The Revell-inspired sand castles resemble those built by Nathan Phillips in an editorial cartoon five years earlier.

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Globe and Mail, September 11, 1965.

John B. Parkin Associates’s Simpson Tower opened in 1968.

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Globe and Mail, September 10, 1965.

Given the firm’s work on City Hall, employees of John B. Parkin Associates earned a well-deserved day off.

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Toronto Star, September 11, 1965.

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Toronto Star, September 11, 1965.

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Toronto Star, September 11, 1965.

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Toronto Star, September 11, 1965.

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The Telegram, September 10, 1965.

The Telegram’s supplement was the largest of the newspaper sections honouring City Hall.

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Toronto Star, September 11, 1965.

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Toronto Star, September 11, 1965.

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Toronto Star, September 11, 1965.

Vintage Toronto Ads: Memory Lane

Originally published on Torontoist on September 2, 2015, based on an article originally published by The Grid on March 12, 2013.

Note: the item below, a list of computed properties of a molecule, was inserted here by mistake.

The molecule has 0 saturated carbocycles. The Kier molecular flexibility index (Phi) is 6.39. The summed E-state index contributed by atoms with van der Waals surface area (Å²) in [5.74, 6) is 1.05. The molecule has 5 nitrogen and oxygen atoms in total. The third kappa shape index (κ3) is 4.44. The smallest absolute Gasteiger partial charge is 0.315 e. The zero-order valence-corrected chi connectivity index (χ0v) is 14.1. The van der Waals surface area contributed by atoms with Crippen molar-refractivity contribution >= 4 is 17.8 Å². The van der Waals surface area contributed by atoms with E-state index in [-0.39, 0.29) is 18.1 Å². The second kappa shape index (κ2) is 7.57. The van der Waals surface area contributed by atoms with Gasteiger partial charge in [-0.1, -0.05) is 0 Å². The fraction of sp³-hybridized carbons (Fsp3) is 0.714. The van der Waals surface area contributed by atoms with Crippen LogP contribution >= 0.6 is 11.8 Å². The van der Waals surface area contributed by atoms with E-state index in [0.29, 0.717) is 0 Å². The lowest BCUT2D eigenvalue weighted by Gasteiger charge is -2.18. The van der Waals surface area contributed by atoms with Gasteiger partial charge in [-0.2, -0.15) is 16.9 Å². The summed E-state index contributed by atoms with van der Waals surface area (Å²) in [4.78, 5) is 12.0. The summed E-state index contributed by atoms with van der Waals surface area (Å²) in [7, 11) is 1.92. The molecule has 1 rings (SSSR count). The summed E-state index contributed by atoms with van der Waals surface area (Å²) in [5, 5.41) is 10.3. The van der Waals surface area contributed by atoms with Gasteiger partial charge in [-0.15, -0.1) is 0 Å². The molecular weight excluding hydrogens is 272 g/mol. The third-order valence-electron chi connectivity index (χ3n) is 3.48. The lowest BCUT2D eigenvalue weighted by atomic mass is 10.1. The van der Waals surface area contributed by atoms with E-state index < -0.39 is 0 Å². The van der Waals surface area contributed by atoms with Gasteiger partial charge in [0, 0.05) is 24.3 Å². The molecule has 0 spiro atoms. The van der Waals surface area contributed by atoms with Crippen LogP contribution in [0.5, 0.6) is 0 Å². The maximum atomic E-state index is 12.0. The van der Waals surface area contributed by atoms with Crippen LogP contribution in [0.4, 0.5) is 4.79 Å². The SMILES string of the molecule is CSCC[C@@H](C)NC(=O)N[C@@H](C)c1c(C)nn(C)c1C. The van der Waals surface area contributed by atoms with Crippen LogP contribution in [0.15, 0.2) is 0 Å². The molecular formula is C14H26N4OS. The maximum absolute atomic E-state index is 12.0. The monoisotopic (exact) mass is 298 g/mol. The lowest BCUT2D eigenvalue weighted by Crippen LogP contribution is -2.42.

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Toronto Life, November 1969.

During the 1960s, the block of Markham Street south of Bloor transformed from a quiet residential road into a row of art galleries, boutiques, and restaurants. What started as a plan to build a parking lot for Honest Ed’s became Mirvish Village. While 594 Markham initially housed galleries after its residents departed, the building found its fame when “Captain” George Henderson opened his Memory Lane comic book and movie memorabilia store in 1967.

Born in Montreal, Henderson devoured comic books and movies during a childhood spent bouncing among foster homes. He also wrote poetry, a skill that wasn’t appreciated during his 12-year army stint. After his discharge, he wrote soft-core porn novels for $750 apiece. “I could rewrite the same book three times, one heterosexual, one homosexual, and one lesbian,” he later told the Globe and Mail.

Tiring of the porn trade, Henderson returned to his childhood loves when he opened the Viking Bookshop on Queen Street West near Simcoe Street in spring 1966. Dubbed “the campiest store in town” by the Star’s Robert Fulford, the Viking was the first in Canada to specialize in comic books. He claimed the largest stock of Golden Age comics (those published up to 1949) in Canada, with a weekly turnover of 5,000 comics from that era.

Henderson renamed the store Memory Lane when it moved to Markham Street because “it was the worst cliché you could think of.” The store became a place for comic fans, movie buffs, and nostalgic types to connect. Rising interest in comics spurred by the Adam West Batman TV show attracted plenty of media attention, even if it wasn’t always respectful—during one TV appearance, a laugh track played whenever he opened his mouth. He also dealt with occasional hecklers—once, when a passerby bellowed, “what a weird store!” Henderson replied, “Yes sir, and I think there’s a place in Toronto for a weird store like this.”

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Advertorial by Mary Walpole about Memory Lane, Globe and Mail, April 16, 1970.